“Joy” at Work. Yeah. That Seems Likely.

Life is too short to be in a position or company that doesn’t bring you joy or doesn’t support you through difficult times.  Loving what you do and loving where you do it are keys to long-term health and happiness.

Isn't That SpecialWell, isn’t that special?

I recently read that quote in an article by Marissa Levin who, according to her website, is

“A 20-year entrepreneur, speaker, & globally recognized growth strategist, Marissa’s lifetime legacy mission is to educate, equip, & empower 100 million entrepreneurs & leaders with the skillsets and mindsets they need to reach their greatest potential.Marissa-Levin

“As CEO of Successful Culture, Marissa helps CEOs master the 3 most critical aspects of business growth: leadership development, strategy formulation & execution, and organizational culture assessment & improvement.”

Marissa is also very fond of bold, italics, bold italics & ampersands&&&&&.

In the article Ms. Levin shares that at her first company, “We had a Good Times Committee (GTC) that was responsible for planning fun events.  We had a line item in our budget for fun.  No matter what the day held, we knew there would be some laughter along the way.”

I wish she’d gone into more detail about their “budget for fun.”  Exactly how much did they spend and on what?  Perhaps…refrigerator_03

  • Whoopie cushions for every seat in the conference room?
  • Decoy food in the company refrigerator that blows up when someone tries to steal it?
  • A secure, anonymous system that allows staff to truthfully review their managers?

In the article Ms. Levin’s sub-heads suggest:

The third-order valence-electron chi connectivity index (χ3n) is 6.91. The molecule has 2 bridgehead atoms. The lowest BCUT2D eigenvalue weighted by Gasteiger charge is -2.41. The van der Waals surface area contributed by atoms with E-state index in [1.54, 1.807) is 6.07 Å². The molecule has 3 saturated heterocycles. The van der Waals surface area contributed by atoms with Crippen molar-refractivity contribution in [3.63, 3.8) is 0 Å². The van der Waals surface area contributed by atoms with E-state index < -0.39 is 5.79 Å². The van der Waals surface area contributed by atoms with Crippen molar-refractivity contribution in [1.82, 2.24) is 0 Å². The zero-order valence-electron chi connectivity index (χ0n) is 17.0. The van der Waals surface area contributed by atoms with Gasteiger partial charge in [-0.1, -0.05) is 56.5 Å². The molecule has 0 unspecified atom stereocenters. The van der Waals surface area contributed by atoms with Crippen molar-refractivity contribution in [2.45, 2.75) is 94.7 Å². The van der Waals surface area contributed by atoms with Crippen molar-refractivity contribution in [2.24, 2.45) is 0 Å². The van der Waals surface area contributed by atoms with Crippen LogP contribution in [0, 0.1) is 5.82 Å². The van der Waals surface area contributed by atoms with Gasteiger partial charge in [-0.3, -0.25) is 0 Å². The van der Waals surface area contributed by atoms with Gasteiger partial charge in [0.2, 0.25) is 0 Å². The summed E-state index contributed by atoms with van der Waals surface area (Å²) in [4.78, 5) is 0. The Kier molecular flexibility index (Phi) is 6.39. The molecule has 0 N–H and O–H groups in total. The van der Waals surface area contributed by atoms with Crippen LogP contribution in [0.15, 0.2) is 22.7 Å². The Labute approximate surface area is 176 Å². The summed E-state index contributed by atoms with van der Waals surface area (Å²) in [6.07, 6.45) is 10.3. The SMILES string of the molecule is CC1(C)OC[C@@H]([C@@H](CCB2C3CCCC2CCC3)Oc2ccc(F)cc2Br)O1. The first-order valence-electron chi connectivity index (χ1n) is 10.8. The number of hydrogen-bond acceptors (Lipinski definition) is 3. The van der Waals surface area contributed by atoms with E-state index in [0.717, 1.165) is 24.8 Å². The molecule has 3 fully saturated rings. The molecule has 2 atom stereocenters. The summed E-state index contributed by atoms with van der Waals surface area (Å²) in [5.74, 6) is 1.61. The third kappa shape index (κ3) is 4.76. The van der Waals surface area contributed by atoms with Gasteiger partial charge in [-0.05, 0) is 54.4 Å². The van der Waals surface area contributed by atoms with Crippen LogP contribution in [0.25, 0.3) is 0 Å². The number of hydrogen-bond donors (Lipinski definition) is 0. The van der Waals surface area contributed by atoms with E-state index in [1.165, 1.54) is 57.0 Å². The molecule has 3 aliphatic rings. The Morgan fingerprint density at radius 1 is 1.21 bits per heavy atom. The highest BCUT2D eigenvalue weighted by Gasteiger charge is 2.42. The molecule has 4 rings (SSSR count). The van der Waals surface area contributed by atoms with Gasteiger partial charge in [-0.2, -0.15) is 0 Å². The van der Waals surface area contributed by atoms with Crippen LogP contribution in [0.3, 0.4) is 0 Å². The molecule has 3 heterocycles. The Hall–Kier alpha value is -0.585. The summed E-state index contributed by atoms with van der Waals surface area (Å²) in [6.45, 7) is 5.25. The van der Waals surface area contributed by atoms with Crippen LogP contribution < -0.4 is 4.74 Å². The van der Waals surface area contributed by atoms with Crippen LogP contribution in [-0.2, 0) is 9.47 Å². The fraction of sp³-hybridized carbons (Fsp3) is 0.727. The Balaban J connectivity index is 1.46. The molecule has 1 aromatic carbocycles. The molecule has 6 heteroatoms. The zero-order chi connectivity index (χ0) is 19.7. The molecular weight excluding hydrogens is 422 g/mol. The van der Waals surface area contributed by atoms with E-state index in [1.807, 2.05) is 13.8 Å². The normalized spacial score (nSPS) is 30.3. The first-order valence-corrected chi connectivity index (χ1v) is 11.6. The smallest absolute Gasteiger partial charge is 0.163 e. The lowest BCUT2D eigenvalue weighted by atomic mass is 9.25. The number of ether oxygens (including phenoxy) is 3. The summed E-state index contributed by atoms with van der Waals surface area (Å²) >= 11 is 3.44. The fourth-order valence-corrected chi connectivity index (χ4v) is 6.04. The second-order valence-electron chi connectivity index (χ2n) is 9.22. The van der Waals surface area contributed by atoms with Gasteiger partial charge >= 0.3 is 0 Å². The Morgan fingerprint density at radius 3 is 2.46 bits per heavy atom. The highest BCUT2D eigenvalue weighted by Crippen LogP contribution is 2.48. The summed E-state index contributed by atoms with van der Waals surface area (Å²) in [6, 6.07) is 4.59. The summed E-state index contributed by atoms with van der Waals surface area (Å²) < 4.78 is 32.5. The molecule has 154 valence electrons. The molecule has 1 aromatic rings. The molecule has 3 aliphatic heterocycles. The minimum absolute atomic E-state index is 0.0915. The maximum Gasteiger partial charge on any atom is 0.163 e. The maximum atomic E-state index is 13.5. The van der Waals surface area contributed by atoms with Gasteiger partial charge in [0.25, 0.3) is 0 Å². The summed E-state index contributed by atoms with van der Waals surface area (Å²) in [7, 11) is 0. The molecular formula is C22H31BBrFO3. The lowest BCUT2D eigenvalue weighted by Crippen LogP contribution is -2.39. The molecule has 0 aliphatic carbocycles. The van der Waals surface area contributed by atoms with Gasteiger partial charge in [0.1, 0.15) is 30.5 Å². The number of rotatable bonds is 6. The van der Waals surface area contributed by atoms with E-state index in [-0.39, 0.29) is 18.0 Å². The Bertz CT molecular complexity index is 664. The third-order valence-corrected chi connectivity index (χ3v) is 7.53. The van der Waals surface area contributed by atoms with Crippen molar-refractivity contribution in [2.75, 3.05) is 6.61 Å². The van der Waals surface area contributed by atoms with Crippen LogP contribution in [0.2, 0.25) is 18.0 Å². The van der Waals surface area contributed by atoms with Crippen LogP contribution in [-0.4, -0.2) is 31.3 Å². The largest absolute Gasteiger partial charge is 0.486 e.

• Laughter keeps us focused on tasks.  (What “tasks”?  You have minions to do those.)
  • Laughter is a great natural team builder.  (Yeah, especially for the loser nobody wants on their team.)
  • Laughter improves employee health and can reduce sick days.  (Which is fortunate, since we’re socking you for astronomical health insurance premiums.)

I also wish Ms. Levin had gone into detail about how many actual people she’s interviewed about “loving what you do and loving where you do it.”  Did she talk to, for example,

  1. The person who has to maul breasts all day long – that is, a mammogram Digital StillCameratechnician?
  2. Or the person who works on their feet, in factory assembly line, eight or more hours a day?
  3. Maybe the person who drives around picking up Port-a-Potties?

I’m suspecting that for these folks and a majority of working people all over the world, “bring you joy” wasn’t high on their list of job-hunting criteria.  They were too busy ascertaining if the job would pay a decent wage so they could support their peculiar habits like having a place to live, eating, and bills_04affording health care coverage that actually covers something.

Because, Ms. Levin, that is why people work.

Good Times Committee notwithstanding.

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